He learned lots of good stuff from those men. In particular, Art Howe taught him you don’t need eyebrows to appeal to the ladies, and Leyland taught him how to smoke during a lap dance without burning anybody.
He has gained experience by working beside dozens upon dozens of other coaches and players, guys long ago forgotten by many.
Such as Rob Katzaroff.
“I’ll never forget it,” Stairs says. “Harrisburg, Pa. We stunk as a team. Spring training was terrible. Opening day, Mike has a meeting. Tells us to relax, have fun, whatever. So he’s throwing batting practice and he takes the [protective] ‘L’ screen away and says, ‘Now hit ‘em right at me.’ Trying to get us to hit up the middle.
“Well, Robbie Katzaroff hits a line drive right into the middle of his stomach.”
Quade, 53, had forgotten that one.
“I was a much younger man then,” he says, laughing at the memory. “You still have a lot of fire in your gut, but back then, when you needed to make a point, you were looking at how you’re going to do it. If you tell them, ‘I’ll throw batting practice without a screen’, if that comes out of your mouth, you’d better move the screen.”
Actually, this story isn’t helping our cause here. Let’s pretend he didn’t do that. (Crap, that sounds like something Marty DeMerritt would have done.)
Tough? One night in Ottawa in 1993, two of his players, upset over failed at-bats during a difficult loss, angrily trashed the clubhouse postgame food spread. Now, at that time and at that level in the minors, there wasn’t much to the spread, so what was there was like gold. The clubhouse manager came into Quade’s office extremely upset, as if it were a personal affront.
Ahh, clubbies. They get pissed at the dumbest stuff. You just know that guy was mad because they were going to restock the concession stand with whatever hot dogs the players didn’t eat.
“Seeing him upset made me furious,” Quade says. “So I hammered the whole group.”
Next day, just before the club was to take the field, from his manager’s office, Quade heard AC/DC blasting in the clubhouse … along with what sure sounded like a vacuum. Quade peeked out his door and saw the two players guilty of ruining the spread the night before hard at work: Infielder F.P. Santangelo was vacuuming the clubhouse floor and catcher Joe Siddall was following behind with a broom. Lesson learned.
Wait, he managed FP Santangelo? Shit, Quade’s linked to the Mitchell Report now! Or was that Fernando Vina? Can anybody tell those two apart?
With Mark Mulder as his ace, he managed Vancouver — in a tiny park that seated only 3,500 — to the 1999 Triple-A World Series title during the third-rainiest summer on record there. “I bet it rained during 70 percent of our games,” he says.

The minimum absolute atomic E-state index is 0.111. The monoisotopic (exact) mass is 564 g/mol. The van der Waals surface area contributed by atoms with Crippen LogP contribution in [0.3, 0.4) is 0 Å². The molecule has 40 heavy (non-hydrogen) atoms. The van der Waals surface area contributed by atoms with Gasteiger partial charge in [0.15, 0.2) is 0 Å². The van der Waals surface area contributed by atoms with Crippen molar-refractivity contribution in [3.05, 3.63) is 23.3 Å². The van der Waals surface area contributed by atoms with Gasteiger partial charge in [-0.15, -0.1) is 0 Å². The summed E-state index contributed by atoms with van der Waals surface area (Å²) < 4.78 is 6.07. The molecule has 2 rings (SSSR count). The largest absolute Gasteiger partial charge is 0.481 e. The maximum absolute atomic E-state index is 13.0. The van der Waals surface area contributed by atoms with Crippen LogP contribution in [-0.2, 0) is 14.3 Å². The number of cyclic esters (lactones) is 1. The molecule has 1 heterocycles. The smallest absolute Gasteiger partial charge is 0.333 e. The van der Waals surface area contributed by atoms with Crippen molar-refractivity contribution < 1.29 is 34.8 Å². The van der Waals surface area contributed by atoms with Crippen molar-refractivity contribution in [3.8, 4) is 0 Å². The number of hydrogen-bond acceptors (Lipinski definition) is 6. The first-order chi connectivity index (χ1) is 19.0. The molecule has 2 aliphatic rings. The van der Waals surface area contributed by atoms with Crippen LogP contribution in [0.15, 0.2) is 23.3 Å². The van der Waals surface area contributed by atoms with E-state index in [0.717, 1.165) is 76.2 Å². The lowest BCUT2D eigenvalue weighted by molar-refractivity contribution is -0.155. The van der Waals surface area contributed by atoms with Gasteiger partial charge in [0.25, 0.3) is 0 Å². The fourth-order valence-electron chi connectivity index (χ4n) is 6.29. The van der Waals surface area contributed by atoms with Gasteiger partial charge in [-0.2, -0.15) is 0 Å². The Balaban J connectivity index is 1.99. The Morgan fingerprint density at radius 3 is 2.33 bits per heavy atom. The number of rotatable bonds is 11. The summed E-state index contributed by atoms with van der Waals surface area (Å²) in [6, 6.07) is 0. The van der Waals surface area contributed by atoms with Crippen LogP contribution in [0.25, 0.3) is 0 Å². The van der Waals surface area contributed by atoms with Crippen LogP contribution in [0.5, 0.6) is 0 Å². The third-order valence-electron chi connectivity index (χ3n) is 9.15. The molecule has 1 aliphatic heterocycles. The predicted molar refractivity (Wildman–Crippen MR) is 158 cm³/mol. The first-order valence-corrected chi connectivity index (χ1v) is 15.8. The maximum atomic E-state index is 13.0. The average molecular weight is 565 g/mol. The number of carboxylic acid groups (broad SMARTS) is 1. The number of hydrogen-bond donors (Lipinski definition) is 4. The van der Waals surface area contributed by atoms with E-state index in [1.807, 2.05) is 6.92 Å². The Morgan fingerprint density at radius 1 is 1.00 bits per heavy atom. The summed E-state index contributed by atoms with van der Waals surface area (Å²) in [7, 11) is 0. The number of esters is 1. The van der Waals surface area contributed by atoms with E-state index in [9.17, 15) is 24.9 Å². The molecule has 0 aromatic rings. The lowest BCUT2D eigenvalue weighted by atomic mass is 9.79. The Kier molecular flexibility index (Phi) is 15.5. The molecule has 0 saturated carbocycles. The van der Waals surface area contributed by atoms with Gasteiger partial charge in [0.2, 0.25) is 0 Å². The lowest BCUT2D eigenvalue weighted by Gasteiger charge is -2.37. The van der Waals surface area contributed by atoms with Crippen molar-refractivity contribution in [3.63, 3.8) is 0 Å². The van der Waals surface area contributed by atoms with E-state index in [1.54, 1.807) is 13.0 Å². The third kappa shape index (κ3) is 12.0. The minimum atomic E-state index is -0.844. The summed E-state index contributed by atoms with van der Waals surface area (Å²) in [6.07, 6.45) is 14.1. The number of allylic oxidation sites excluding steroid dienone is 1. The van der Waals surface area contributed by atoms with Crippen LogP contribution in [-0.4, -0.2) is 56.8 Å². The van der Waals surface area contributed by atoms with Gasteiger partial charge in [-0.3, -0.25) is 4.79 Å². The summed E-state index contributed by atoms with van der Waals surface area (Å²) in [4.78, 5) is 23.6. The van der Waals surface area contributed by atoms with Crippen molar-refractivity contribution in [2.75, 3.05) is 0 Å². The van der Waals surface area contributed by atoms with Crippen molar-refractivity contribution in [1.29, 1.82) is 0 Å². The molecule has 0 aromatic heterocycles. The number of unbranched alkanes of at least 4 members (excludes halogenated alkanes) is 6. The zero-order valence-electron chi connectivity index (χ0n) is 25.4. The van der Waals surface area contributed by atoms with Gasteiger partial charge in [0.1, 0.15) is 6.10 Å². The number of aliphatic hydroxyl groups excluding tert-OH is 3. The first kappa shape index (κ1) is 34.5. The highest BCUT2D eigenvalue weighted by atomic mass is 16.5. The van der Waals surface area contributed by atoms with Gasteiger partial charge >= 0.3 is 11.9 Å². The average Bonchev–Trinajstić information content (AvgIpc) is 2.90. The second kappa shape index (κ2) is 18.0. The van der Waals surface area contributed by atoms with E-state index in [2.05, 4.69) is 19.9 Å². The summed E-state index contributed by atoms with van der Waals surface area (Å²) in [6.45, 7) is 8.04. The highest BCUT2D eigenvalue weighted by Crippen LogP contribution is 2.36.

With nerves of steel, he passed through Charleston, S.C., back before people figured out 25-cent beer night might not be the wisest thing to do. “The Citadel is there, and people would be hanging on the fence behind the dugout,” he says. “I thought it was great.”
I don’t know how great that was, Mike. Those people were heavily armed.
He long ago lost all of his hair but that resulted from neither rickety buses nor forgettable minor-league towns. Rather, he was born with alopecia areata, a condition that leads to hair loss. Today, even his eyebrows are gone. Which leads to his other nickname from long ago friends, “Isaac.”
The story? As the only white player on his high school basketball team in Morristown, N.J., teammates took to calling him “the white Isaac Hayes.”
First of all, let’s be sensitive to people with alopecia. As GOB Bluth so eloquently taught us, they prefer to be called Alpacas. And Isaac Hayes was an Alpaca? Is that true? What were we talking about?
Who is Mike Quade, the man who would manage the Cubs?
The man who right now is managing the Cubs?
Is that second one a question? Did you just answer your own question with a question? Did I just answer your question answer question with a question?
He’s the temporary skipper with resolve steely enough to sit phenom Starlin Castro for a couple of days when the supremely talented rookie shortstop needed to reboot his mental game.
He did take some crap for that, but it kind of made sense. You give Starlin one day off it’s a day off, you give him two days off and it sinks in that he’s got to actually learn from a mistake to get back in the lineup. If you don’t have the balls to do it when you’re hopelessly out of the race, you’ll never do it when you’re in it.
He’s the baseball lifer who will head home to his favorite fishing hole in Bradenton, Fla., when this is all finished and cast another line into the game if the Cubs move, as they say, in “a different direction.”
He’s gonna need a shitload of sun block.
Though Hendry has set no timetable for making the hire, it should be sometime before key Cubs baseball people convene for the annual organizational meetings the first week of November.
It’s going to be the day after Joe Girardi signs his contract extension with the Yankees, that’s when it’s going to be.
“I’ve told people from day one that I won’t get into the decision process until I’m through it,” says Hendry, who will make the hire under new owner Tom Ricketts.
That sentence doesn’t make any sense either. Hendry’s on a roll. Now’s the time to have him explain the infield fly rule.
Until that point, Quade simply will manage the best he can.
“As you’re rolling through this game, you’re so appreciative of the people you’ve been with and worked with,” Quade says. “It all comes back to you. I’ve been around an incredible amount of good people. …
“For 30 years, I’ve had a one-year contract. It’s not like I’m a fish out of water. I’m very familiar with that.
“I’d love to break that string.”
I’d love for you to do it, too, Mike. What started as just another interim manager job, like the disastrous turn of Bruce Kimm, has turned into something a guy who’s been managing teams in medium sized towns in the US, and resort towns in the Caribbean has turned into a full-fledged audition. One he’s completely owned and impressed with.
If it really comes down to a choice of Wedge, Melvin or Sandberg, there’s only one solution.
Hire Mike Quade…dot com!